Ethene gas can soften hard fruit when placed in close contact.
You can put them in a bowl or paper bag, don’t use plastic because it can make the fruit stiff and unyielding.
Avocados can ripen in one or two days if placed near an ethene-gas emitting fruit.
If you don’t want to eat it immediately, store it in the refrigerator to slow down the ripening process, but don’t cut it up, which might hasten spoilage and cause browning due to oxidization.
Avocados that are stored whole can last one to four days in the refrigerator.
However, if you’re not in a hurry to ripen avocados, let them sit on the counter and ripen naturally.
Unripe, greener avocados will ripen in 3-5 days.
In addition, avocados with a darker color will ripen faster.
Cut avocados need to be eaten sooner, in contrast to the avocados that are stored whole and protected by their thick, outer peel.
Sometimes avocados look ripe from the outside and even feel marginally squishy, but the flesh is still firm and unripe when cut.
No worries! You can quickly ripen a cut avocado.
First, apply lime juice to the flesh avocados to prevent the flesh from turning too brown from oxidization.
Then combine them again with the seeds when you’ve removed them.
Put the combination on the counter and wait for a few hours.
If still not ripe after a few hours, wrap the avocado in plastic and place it in the refrigerator.
It will take longer, but you will prevent spoilage and more oxidization.
How Do You Ripen Avocados in 10 Minutes?
Exposing avocados to heat will quickly cause them to ripen.
You can ripen avocados in under 10 minutes by baking, or microwaving.
To bake, wrap avocados in aluminum foil and place them on a baking sheet.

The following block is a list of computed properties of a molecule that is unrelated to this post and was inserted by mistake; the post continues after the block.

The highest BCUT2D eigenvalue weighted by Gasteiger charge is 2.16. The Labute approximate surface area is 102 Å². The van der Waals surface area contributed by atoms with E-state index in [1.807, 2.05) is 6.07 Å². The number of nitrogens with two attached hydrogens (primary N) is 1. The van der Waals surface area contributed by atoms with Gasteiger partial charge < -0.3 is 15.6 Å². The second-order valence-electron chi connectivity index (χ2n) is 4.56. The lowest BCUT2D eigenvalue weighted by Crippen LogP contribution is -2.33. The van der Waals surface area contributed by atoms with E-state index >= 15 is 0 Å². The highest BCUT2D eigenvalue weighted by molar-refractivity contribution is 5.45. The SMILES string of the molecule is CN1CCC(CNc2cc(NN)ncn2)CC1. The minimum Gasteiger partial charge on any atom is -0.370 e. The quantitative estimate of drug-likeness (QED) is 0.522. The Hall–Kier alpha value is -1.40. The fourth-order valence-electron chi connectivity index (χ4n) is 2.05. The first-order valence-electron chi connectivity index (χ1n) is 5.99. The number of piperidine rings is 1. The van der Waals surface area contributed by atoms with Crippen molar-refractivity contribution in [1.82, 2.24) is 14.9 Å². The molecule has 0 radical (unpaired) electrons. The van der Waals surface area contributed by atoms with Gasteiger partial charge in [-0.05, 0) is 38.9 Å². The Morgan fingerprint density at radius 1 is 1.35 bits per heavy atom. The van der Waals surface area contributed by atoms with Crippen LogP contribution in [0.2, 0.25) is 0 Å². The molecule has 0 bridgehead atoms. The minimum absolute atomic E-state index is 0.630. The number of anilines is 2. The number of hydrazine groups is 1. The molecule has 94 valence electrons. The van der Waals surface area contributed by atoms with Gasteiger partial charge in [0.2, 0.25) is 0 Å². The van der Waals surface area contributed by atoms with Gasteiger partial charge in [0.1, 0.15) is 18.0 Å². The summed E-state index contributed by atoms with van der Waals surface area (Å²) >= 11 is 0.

Place in the oven at 200°F set the timer for 10 minutes, checking the texture every two to three minutes.
To microwave an avocado, first, poke a couple of holes in the fruit to allow the gas and steam to be released.
Be careful! If the pressure buildup is too great, the avocado can “explode” in the microwave, which can be dangerous.
Zap the avocado on a very low setting only and for short periods, like 20 seconds.
The best-case scenario is that the avocado explodes within the microwave and creates one heck of a mess and a potentially hilarious situation, while the worst-case scenario is that hot bits of avocado rain fiery bits all over you.
With either baking or microwaving, harder avocados are less ripe and will take longer.
Once the avocado is squishy enough to be eaten, remove them from the oven and chill in the refrigerator before using it.
Ethylene gas is the catalyst that speeds up the process.
Slowly released by avocados when ripening, the release is greatly sped up when exposed to high heat.
I’m Chris Watson & the Founder of EatForLonger.com. I’m a food and wellbeing enthusiast researching and sharing foodstuffs and simple food-based concepts, such as fasting and clean eating.
I hope it inspires you to make tiny changes to what you eat and when you eat while optimizing your healthspan and all-around well-being.
Read more About Me here.